Words to stitch and live by. Via.
Proof that this look was in fashion for women before there was an American home front and a The War Advertising Council’s Women in War Jobs campaign with Rosie the Riveter.
More scans from this vintage publication at my Tumblr.
One of the “367 prize winning household hints” Hint Hunt booklet (the better ones will be found at my vintage home ec site, Things Your Grandmother Knew), this tip “for mothers only” advises that “to cure boys of the habit of not keeping shirttails tucked in, sew an edging of lace around the bottom of the lad’s shirt.”
I’m a dork. I know it, and now you’ll know it too.
When I spotted the cover of this 1975 Simplicity sewing book — “updated!” — I had to have it.
I had to have it because I actually thought that they’d have instructions for how to make the hat. Yes, I thought that 1) the kitschy fisherman’s hat adorned with pincushion (with pins, no less), scissors, and measuring tape-turned-bow, would be awesome to wear going to rummage sales on those rainy days, and that B) a book of sewing instructions would actually include instructions for creating the item featured on the cover.
Now you might agree that I’m just plain silly for the first thing; but don’t you think a person ought to expect the latter? But no. Apparently Simplicity thinks making the hat is obvious enough. Which I suppose is better than being like that super-annoying and frustrating Science Channel show, How It’s Made, which informs you that markers are made by putting felt into a plastic tube and inserting ink into the absorbent felt. A Duh. That’s not how something is made, that’s how something is assembled from already made parts.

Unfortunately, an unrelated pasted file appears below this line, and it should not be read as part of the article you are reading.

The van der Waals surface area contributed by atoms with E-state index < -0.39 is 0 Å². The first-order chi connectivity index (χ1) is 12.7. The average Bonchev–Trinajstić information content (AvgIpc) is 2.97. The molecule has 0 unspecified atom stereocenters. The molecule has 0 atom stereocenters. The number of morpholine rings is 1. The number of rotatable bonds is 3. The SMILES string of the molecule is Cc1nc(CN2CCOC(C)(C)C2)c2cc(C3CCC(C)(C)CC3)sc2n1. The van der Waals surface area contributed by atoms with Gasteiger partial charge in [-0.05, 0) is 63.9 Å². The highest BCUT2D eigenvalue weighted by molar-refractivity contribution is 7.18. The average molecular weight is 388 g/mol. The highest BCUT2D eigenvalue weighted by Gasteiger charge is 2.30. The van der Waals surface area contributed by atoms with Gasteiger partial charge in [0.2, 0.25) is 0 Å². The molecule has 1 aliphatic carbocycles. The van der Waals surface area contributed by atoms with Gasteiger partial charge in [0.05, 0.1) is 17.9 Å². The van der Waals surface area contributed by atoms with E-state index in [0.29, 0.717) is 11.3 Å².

But my point is, while I can buy a bright yellow rain hat and all the sewing supplies, I have no idea how to attach said sewing supplies without ending up having to wear a pirate’s eye patch — and telling people that I was blinded by my own lack of sewing skill, causing a scissors to fall from my kitschy hat & skewer my eyeball.
None of this, however, dampens my desire for such a hat. Sew So, if you know how to make such a hat — that is safe enough to wear — please do tell.
I couldn’t choose just one fabric to show you today, so I’m showing you two. (Plus, this sort of makes up for skipping Fabric Swatch Friday last week.) When you see them both, I think you’ll see why I couldn’t pick just one…
First, this vintage feedsack with an Asian novelty print:
I’d love me some Braemore Le Cirque Sky curtains — but an apron is more likely.
Fashion Girls fabric, for those who can’t wear enough fashion.
Sew Bettie’s amazing Retro TV Fabric twists “As Seen On TV” into something new — yet retro. Can you dig it?
Yes, I said “made this fabric,” because once she designed this pattern, based on Ava Gardner, Claudette Colbert and some others (she calls it of “starlet harlots“), Samantha used Spoonflower to have her custom fabric printed on demand.
Yeah, you heard that right; you can create your own fabric pattern and then have Spoonflower print it — on actual fabric — for you. Wowza.
Anyway, once your blown mind settles down, click here if you want to see Samantha’s pin-up chair (and get a testimonial about Spoonflower too).
Just two words: Mermaid fabric!